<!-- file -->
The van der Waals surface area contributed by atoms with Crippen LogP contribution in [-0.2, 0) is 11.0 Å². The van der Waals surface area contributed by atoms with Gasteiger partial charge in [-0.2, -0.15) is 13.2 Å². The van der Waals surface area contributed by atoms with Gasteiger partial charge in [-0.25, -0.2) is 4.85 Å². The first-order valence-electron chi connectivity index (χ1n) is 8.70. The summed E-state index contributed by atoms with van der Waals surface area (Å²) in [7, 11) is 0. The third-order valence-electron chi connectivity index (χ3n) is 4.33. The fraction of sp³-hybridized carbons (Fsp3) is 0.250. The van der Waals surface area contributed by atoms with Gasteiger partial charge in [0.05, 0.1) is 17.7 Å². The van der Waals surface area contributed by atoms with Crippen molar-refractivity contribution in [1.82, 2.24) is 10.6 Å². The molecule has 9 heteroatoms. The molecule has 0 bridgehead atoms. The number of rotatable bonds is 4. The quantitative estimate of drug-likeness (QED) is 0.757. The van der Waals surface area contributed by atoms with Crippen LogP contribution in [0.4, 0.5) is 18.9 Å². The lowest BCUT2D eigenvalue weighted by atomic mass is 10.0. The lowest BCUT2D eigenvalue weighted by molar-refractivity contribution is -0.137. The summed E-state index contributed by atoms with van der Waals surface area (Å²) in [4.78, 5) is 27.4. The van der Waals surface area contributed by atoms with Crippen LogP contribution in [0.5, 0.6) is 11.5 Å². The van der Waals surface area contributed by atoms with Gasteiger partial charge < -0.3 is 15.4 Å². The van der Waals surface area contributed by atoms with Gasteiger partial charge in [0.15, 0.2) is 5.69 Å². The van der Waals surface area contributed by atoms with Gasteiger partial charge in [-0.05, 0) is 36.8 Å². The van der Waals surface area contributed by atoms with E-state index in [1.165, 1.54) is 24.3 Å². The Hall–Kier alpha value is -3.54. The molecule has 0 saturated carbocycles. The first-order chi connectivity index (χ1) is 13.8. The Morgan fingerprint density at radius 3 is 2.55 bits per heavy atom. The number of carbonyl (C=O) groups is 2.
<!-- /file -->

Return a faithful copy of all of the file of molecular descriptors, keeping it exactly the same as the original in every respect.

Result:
The van der Waals surface area contributed by atoms with Crippen LogP contribution in [-0.2, 0) is 11.0 Å². The van der Waals surface area contributed by atoms with Gasteiger partial charge in [-0.2, -0.15) is 13.2 Å². The van der Waals surface area contributed by atoms with Gasteiger partial charge in [-0.25, -0.2) is 4.85 Å². The first-order valence-electron chi connectivity index (χ1n) is 8.70. The summed E-state index contributed by atoms with van der Waals surface area (Å²) in [7, 11) is 0. The third-order valence-electron chi connectivity index (χ3n) is 4.33. The fraction of sp³-hybridized carbons (Fsp3) is 0.250. The van der Waals surface area contributed by atoms with Gasteiger partial charge in [0.05, 0.1) is 17.7 Å². The van der Waals surface area contributed by atoms with Crippen molar-refractivity contribution in [1.82, 2.24) is 10.6 Å². The molecule has 9 heteroatoms. The molecule has 0 bridgehead atoms. The number of rotatable bonds is 4. The quantitative estimate of drug-likeness (QED) is 0.757. The van der Waals surface area contributed by atoms with Crippen LogP contribution in [0.4, 0.5) is 18.9 Å². The lowest BCUT2D eigenvalue weighted by atomic mass is 10.0. The lowest BCUT2D eigenvalue weighted by molar-refractivity contribution is -0.137. The summed E-state index contributed by atoms with van der Waals surface area (Å²) in [4.78, 5) is 27.4. The van der Waals surface area contributed by atoms with Crippen LogP contribution in [0.5, 0.6) is 11.5 Å². The van der Waals surface area contributed by atoms with Gasteiger partial charge < -0.3 is 15.4 Å². The van der Waals surface area contributed by atoms with Gasteiger partial charge in [0.15, 0.2) is 5.69 Å². The van der Waals surface area contributed by atoms with Gasteiger partial charge in [-0.05, 0) is 36.8 Å². The van der Waals surface area contributed by atoms with E-state index in [1.165, 1.54) is 24.3 Å². The Hall–Kier alpha value is -3.54. The molecule has 0 saturated carbocycles. The first-order chi connectivity index (χ1) is 13.8. The Morgan fingerprint density at radius 3 is 2.55 bits per heavy atom. The number of carbonyl (C=O) groups is 2.